Pharmaceutical Sciences Seminar Series
Nanoparticle Engineering for Chemoimmunotherapy and Systemic Gene Delivery
- Yoon Yeo, PhD
- Purdue University College of Pharmacy
- Hosted by Professor Seungpyo Hong
This talk will highlight our recent efforts to develop new drug delivery systems for two applications: chemoimmunotherapy and systemic gene delivery. The first part will showcase chemotherapeutic delivery as an adjuvant of immune checkpoint blockade therapy. Immune checkpoint blockade aims to rekindle host immune responses against cancer by interfering with cellular interactions that suppress cytotoxic T-cell activities. However, a critical limitation of immune checkpoint inhibition is that it currently benefits only a fraction of patients with tumors pre-infiltrated by T cells (“hot” tumors). “Cold” tumors, which lacks adequate pre-existing T-cell immune responses, remain refractory to immune checkpoint inhibitors. To overcome this challenge, we deliver anti-cancer drugs in a sustained manner to generate tumor neoantigens in situ while exploiting drug carriers’ adjuvanticity to stimulate antigen-presenting cells.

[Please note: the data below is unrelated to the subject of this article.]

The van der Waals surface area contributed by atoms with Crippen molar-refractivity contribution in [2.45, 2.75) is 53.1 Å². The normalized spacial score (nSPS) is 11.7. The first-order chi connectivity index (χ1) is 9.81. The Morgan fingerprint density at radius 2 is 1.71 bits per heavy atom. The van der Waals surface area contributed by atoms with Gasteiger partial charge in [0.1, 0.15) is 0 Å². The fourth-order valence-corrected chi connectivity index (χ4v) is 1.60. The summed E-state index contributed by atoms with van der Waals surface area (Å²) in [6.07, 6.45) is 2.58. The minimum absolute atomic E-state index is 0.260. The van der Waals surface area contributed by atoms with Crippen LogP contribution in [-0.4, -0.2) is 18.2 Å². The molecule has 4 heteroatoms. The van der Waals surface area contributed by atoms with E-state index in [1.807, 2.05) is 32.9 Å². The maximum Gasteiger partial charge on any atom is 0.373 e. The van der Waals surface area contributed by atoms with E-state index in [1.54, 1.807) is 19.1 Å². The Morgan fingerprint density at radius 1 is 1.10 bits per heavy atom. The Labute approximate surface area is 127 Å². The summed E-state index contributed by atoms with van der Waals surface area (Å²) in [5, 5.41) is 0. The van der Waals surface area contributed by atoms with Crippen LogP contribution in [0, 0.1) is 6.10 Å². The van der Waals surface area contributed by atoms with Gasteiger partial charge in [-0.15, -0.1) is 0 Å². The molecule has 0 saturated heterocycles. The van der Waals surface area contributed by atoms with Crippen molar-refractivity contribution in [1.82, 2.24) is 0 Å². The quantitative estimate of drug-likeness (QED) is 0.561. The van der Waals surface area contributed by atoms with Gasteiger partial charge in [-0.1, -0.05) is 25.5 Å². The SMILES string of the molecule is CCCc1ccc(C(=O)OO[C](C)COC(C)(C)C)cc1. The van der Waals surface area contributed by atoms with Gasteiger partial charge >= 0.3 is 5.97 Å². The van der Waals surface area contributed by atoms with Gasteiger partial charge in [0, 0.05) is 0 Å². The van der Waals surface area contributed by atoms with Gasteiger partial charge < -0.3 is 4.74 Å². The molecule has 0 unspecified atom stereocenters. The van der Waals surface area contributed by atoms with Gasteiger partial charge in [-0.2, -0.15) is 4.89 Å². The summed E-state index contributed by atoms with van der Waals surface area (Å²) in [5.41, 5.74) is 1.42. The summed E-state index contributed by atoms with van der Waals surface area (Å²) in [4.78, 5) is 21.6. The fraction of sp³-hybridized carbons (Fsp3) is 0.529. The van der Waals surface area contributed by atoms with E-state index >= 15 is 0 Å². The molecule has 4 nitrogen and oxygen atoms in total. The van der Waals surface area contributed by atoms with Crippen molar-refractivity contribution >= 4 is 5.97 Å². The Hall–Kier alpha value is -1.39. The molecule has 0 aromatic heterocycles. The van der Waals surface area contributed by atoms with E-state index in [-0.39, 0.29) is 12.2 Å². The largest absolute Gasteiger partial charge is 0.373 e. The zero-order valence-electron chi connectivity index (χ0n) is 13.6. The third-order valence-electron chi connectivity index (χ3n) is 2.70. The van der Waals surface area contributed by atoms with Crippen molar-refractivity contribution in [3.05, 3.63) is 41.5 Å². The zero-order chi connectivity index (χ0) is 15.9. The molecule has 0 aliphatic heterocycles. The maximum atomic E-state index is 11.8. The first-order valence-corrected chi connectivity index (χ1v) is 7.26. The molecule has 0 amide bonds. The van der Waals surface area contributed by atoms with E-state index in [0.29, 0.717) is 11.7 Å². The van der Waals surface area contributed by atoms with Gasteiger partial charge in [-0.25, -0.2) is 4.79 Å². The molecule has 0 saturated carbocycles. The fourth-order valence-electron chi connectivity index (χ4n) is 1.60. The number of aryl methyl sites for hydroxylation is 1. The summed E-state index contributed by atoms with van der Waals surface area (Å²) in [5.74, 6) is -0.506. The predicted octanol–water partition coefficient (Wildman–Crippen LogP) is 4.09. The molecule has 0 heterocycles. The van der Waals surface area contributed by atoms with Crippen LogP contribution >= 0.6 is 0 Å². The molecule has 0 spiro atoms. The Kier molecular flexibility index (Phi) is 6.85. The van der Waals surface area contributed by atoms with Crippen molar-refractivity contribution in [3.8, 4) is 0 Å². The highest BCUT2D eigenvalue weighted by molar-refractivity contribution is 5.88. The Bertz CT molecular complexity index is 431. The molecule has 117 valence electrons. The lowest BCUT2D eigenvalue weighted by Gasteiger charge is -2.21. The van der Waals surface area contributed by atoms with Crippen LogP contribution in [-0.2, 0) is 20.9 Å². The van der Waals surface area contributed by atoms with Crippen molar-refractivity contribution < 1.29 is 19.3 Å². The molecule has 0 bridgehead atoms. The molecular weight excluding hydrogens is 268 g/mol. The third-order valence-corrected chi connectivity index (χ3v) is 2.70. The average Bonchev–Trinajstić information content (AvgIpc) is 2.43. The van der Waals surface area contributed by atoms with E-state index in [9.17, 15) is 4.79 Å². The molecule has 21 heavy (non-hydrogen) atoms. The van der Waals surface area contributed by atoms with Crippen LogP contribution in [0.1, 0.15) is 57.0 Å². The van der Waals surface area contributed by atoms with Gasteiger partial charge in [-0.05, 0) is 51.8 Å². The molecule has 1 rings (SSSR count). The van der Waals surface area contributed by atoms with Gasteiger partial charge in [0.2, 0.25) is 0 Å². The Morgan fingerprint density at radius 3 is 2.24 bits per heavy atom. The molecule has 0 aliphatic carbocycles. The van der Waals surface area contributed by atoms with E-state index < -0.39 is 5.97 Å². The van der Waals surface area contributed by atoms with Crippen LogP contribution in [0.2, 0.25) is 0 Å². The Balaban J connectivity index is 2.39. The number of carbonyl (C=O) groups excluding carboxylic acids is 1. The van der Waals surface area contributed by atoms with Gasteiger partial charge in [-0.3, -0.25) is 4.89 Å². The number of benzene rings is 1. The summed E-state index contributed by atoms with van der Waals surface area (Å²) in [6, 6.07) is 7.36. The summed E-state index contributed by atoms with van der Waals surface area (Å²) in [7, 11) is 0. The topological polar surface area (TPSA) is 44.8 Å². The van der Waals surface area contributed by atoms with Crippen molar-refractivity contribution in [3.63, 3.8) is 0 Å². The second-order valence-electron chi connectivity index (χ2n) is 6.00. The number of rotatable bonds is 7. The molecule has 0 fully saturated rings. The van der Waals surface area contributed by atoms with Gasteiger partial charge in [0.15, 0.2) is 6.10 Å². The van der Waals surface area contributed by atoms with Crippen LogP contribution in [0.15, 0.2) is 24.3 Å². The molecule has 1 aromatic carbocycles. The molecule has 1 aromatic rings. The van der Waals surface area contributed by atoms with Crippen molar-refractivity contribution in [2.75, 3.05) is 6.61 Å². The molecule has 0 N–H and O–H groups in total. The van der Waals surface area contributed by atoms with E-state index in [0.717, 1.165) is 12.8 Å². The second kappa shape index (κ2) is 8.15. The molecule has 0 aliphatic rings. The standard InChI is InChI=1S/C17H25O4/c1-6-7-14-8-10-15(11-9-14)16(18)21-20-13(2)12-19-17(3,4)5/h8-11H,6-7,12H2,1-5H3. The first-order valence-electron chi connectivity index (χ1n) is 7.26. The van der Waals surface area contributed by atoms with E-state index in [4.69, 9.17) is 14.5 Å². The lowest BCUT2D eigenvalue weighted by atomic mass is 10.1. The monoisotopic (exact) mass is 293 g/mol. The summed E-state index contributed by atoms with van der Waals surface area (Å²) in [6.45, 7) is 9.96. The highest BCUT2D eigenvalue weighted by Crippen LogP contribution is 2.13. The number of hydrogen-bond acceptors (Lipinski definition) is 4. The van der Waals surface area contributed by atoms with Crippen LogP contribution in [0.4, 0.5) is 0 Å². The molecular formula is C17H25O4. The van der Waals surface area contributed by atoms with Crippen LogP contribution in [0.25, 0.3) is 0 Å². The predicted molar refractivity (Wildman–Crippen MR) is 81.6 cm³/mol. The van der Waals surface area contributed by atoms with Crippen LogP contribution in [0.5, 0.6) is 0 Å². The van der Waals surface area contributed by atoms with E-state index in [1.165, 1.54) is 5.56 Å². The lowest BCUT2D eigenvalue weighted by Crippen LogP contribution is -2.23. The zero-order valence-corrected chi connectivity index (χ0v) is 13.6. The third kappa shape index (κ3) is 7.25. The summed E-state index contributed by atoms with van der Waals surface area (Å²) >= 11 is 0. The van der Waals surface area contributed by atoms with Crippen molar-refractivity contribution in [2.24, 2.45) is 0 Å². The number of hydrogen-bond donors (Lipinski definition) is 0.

In the second part, I will introduce a new carrier of nucleic acid therapeutics, called Nanosac, a non-cationic soft polyphenol nanocapsule. For systemic delivery of nucleic acids to solid tumors, the carrier must circulate stably, extravasate and penetrate tumors, enter target cells, traffic to the intracellular destination, and release the payload. However, existing gene carriers relying on cationic materials fall short of these requirements by a large margin. I will present key features of Nanosac and discuss how Nanosac effectively overcomes the limitations of cationic carriers to deliver siRNA to tumors by systemic administration.
This seminar will be held via Webex.